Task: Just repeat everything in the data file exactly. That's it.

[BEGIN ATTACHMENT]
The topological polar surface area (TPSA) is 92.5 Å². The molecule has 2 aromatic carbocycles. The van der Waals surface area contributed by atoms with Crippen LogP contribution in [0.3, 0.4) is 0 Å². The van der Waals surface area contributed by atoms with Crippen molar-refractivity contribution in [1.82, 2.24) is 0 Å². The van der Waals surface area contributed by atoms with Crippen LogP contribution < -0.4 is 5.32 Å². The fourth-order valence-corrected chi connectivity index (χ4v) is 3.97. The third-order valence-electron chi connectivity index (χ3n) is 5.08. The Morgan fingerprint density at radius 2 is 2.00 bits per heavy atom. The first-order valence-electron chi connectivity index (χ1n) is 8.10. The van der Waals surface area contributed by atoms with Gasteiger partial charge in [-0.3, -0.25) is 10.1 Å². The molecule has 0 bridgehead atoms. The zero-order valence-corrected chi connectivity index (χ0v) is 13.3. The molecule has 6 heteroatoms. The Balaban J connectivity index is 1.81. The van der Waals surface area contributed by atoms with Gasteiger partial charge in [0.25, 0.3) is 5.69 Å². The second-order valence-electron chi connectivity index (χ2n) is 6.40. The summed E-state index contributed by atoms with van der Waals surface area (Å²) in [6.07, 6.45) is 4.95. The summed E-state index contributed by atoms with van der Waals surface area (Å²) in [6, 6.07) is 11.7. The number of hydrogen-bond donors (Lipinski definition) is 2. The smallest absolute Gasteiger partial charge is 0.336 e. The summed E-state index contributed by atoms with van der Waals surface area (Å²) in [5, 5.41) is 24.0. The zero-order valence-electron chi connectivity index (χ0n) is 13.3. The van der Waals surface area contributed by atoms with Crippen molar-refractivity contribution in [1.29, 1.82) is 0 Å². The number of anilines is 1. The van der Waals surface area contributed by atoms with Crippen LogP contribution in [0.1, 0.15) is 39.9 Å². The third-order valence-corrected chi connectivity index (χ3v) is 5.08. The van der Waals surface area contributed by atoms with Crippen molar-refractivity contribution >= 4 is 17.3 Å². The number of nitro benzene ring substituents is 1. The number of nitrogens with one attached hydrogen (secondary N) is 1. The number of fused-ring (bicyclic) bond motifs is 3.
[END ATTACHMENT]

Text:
The topological polar surface area (TPSA) is 92.5 Å². The molecule has 2 aromatic carbocycles. The van der Waals surface area contributed by atoms with Crippen LogP contribution in [0.3, 0.4) is 0 Å². The van der Waals surface area contributed by atoms with Crippen molar-refractivity contribution in [1.82, 2.24) is 0 Å². The van der Waals surface area contributed by atoms with Crippen LogP contribution < -0.4 is 5.32 Å². The fourth-order valence-corrected chi connectivity index (χ4v) is 3.97. The third-order valence-electron chi connectivity index (χ3n) is 5.08. The Morgan fingerprint density at radius 2 is 2.00 bits per heavy atom. The first-order valence-electron chi connectivity index (χ1n) is 8.10. The van der Waals surface area contributed by atoms with Gasteiger partial charge in [-0.3, -0.25) is 10.1 Å². The molecule has 0 bridgehead atoms. The zero-order valence-corrected chi connectivity index (χ0v) is 13.3. The molecule has 6 heteroatoms. The Balaban J connectivity index is 1.81. The van der Waals surface area contributed by atoms with Gasteiger partial charge in [0.25, 0.3) is 5.69 Å². The second-order valence-electron chi connectivity index (χ2n) is 6.40. The summed E-state index contributed by atoms with van der Waals surface area (Å²) in [6.07, 6.45) is 4.95. The summed E-state index contributed by atoms with van der Waals surface area (Å²) in [6, 6.07) is 11.7. The number of hydrogen-bond donors (Lipinski definition) is 2. The smallest absolute Gasteiger partial charge is 0.336 e. The summed E-state index contributed by atoms with van der Waals surface area (Å²) in [5, 5.41) is 24.0. The zero-order valence-electron chi connectivity index (χ0n) is 13.3. The van der Waals surface area contributed by atoms with Crippen molar-refractivity contribution in [1.29, 1.82) is 0 Å². The number of anilines is 1. The van der Waals surface area contributed by atoms with Crippen LogP contribution in [0.1, 0.15) is 39.9 Å². The third-order valence-corrected chi connectivity index (χ3v) is 5.08. The van der Waals surface area contributed by atoms with Crippen molar-refractivity contribution >= 4 is 17.3 Å². The number of nitro benzene ring substituents is 1. The number of nitrogens with one attached hydrogen (secondary N) is 1. The number of fused-ring (bicyclic) bond motifs is 3.